The European football governing body, UEFA is working on adding Brazil, Argentina, and other South American countries into the UEFA Nations League.
The football body has started discussing with the South American Football Confederation (CONMEBOL) over a joint Nations League format which might lead to the expansion of the league from 55 European member nations to 65 countries.
According to a UEFA spokesperson, UEFA and CONMEBOL have already started to work on the modalities that would make the joint nations league a possibility but no final decision has been made yet.
However, in an interview with a Polish publication, Meczyki, UEFA vice-president Zbigniew Boniek revealed that the South American teams would be added to the expanded version of the nations league from 2024.
Based on the proposed structure, six out of the ten member nations of CONMEBOL will automatically join League A while the remaining four teams would join the lower League B.
The entry of the South American countries into the UEFA Nations League will expand the teams in League A from 16 to 22 while the teams in League B will be expanded from 16 to 20.
Also, the South American countries would not have the privilege of hosting European teams as all the matches involving the South American teams would be played in Europe to prevent excessive movement.
Both UEFA and the CONMEBOL have already signed a memorandum of understanding until June 2028 which gives room for such an arrangement between the two football bodies.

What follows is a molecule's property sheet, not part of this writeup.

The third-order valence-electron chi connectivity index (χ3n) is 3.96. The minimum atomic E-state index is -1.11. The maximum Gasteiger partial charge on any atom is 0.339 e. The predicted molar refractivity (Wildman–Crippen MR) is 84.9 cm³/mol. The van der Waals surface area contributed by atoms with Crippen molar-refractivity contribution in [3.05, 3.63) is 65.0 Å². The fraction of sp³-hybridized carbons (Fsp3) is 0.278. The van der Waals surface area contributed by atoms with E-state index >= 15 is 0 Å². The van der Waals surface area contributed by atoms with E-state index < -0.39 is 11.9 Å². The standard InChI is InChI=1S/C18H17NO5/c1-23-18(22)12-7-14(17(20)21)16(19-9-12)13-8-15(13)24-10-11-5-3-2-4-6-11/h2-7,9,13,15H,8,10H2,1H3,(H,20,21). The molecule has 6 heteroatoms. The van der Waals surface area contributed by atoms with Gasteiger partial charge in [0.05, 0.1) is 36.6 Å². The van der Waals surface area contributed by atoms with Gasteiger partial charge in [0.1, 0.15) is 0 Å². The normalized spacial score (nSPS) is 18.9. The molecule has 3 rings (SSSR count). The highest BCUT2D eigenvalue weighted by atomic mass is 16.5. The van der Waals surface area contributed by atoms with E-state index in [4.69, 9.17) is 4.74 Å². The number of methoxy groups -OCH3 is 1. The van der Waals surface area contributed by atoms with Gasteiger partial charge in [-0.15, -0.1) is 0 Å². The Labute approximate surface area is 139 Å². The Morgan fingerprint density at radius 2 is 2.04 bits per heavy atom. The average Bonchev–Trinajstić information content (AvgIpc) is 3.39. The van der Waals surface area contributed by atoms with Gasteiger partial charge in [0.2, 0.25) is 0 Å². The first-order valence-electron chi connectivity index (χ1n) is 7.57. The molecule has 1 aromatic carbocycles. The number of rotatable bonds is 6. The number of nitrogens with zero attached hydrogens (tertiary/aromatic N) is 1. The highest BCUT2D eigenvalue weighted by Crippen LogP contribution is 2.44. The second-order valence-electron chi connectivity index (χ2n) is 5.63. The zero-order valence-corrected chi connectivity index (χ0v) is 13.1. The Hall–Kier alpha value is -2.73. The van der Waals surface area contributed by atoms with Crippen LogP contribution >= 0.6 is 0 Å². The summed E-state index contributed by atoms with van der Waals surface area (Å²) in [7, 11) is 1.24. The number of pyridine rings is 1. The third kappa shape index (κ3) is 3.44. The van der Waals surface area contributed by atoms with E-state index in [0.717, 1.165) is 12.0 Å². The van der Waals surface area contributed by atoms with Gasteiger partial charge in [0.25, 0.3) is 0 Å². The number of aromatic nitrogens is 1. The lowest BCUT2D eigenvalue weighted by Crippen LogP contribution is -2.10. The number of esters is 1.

“From 2024 CONMEBOL will join the Nations League. We do not know yet in what formula, in what form,” UEFA vice-president Zbigniew Boniek said.
“We signed a memorandum about cooperation between CONMEBOL and UEFA and from 2024 these teams will play in the Nations League.”
Besides UEFA Nations League, UEFA and CONMEBOL have partnered to fight against Biannual FIFA World Cup
Aside from trying to form a joint Nations League, UEFA and CONMEBOL are solidly against FIFA’s plan to introduce Biannual World Cup.
The two confederations believe that the current format of the World Cup which holds once in four years is better and should not be altered.
The argument is that if the World Cup is changed from once in four years to once in two years, it would increase the number of games players would have to play and might also affect the local leagues and continental competitions.
Ahead of FIFA’s global summit which would hold on Monday to discuss the proposed biannual World Cup, UEFA president Aleksander Ceferin said the meeting would not rubber-stamp FIFA’s plan.
“As much as we know FIFA is still pursuing the project, some signals are coming from different sides that they might not pursue it until the end,” he said.
“We don’t have a particular strategy. For Monday, it will be 211 federations, which means 500 people at the video conference. I don’t expect something very deep.”